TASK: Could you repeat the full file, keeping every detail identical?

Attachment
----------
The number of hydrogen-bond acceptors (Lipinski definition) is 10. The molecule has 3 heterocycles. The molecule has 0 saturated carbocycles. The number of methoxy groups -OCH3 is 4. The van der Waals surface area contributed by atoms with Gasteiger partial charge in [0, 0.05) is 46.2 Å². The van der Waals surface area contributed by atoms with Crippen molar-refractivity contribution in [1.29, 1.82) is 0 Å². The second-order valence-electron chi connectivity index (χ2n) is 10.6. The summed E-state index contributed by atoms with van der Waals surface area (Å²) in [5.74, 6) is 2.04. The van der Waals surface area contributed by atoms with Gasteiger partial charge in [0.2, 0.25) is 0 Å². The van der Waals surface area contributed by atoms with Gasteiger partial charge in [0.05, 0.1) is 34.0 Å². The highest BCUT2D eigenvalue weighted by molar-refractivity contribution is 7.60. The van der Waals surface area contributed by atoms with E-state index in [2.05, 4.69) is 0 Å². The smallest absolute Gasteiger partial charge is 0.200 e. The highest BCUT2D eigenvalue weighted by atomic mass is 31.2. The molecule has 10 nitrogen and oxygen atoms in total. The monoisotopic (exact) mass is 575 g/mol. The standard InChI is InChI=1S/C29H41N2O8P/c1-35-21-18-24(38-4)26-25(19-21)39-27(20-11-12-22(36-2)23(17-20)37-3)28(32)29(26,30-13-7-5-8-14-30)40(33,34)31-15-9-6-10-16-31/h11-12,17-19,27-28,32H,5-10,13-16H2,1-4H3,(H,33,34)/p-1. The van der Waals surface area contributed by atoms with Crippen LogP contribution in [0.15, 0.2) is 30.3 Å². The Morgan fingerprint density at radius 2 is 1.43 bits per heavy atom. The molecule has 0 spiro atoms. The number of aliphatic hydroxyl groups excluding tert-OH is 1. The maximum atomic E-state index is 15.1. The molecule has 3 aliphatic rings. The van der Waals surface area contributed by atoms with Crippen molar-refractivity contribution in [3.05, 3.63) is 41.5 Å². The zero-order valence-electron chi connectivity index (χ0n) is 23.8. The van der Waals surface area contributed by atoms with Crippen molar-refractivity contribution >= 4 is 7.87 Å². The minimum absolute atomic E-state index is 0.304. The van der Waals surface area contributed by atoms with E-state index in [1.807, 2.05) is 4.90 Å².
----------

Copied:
The number of hydrogen-bond acceptors (Lipinski definition) is 10. The molecule has 3 heterocycles. The molecule has 0 saturated carbocycles. The number of methoxy groups -OCH3 is 4. The van der Waals surface area contributed by atoms with Gasteiger partial charge in [0, 0.05) is 46.2 Å². The van der Waals surface area contributed by atoms with Crippen molar-refractivity contribution in [1.29, 1.82) is 0 Å². The second-order valence-electron chi connectivity index (χ2n) is 10.6. The summed E-state index contributed by atoms with van der Waals surface area (Å²) in [5.74, 6) is 2.04. The van der Waals surface area contributed by atoms with Gasteiger partial charge in [0.2, 0.25) is 0 Å². The van der Waals surface area contributed by atoms with Gasteiger partial charge in [0.05, 0.1) is 34.0 Å². The highest BCUT2D eigenvalue weighted by molar-refractivity contribution is 7.60. The van der Waals surface area contributed by atoms with E-state index in [2.05, 4.69) is 0 Å². The smallest absolute Gasteiger partial charge is 0.200 e. The highest BCUT2D eigenvalue weighted by atomic mass is 31.2. The molecule has 10 nitrogen and oxygen atoms in total. The monoisotopic (exact) mass is 575 g/mol. The standard InChI is InChI=1S/C29H41N2O8P/c1-35-21-18-24(38-4)26-25(19-21)39-27(20-11-12-22(36-2)23(17-20)37-3)28(32)29(26,30-13-7-5-8-14-30)40(33,34)31-15-9-6-10-16-31/h11-12,17-19,27-28,32H,5-10,13-16H2,1-4H3,(H,33,34)/p-1. The van der Waals surface area contributed by atoms with Crippen LogP contribution in [0.15, 0.2) is 30.3 Å². The Morgan fingerprint density at radius 2 is 1.43 bits per heavy atom. The molecule has 0 spiro atoms. The number of aliphatic hydroxyl groups excluding tert-OH is 1. The maximum atomic E-state index is 15.1. The molecule has 3 aliphatic rings. The van der Waals surface area contributed by atoms with Crippen molar-refractivity contribution in [3.05, 3.63) is 41.5 Å². The zero-order valence-electron chi connectivity index (χ0n) is 23.8. The van der Waals surface area contributed by atoms with Crippen molar-refractivity contribution >= 4 is 7.87 Å². The minimum absolute atomic E-state index is 0.304. The van der Waals surface area contributed by atoms with E-state index in [1.807, 2.05) is 4.90 Å².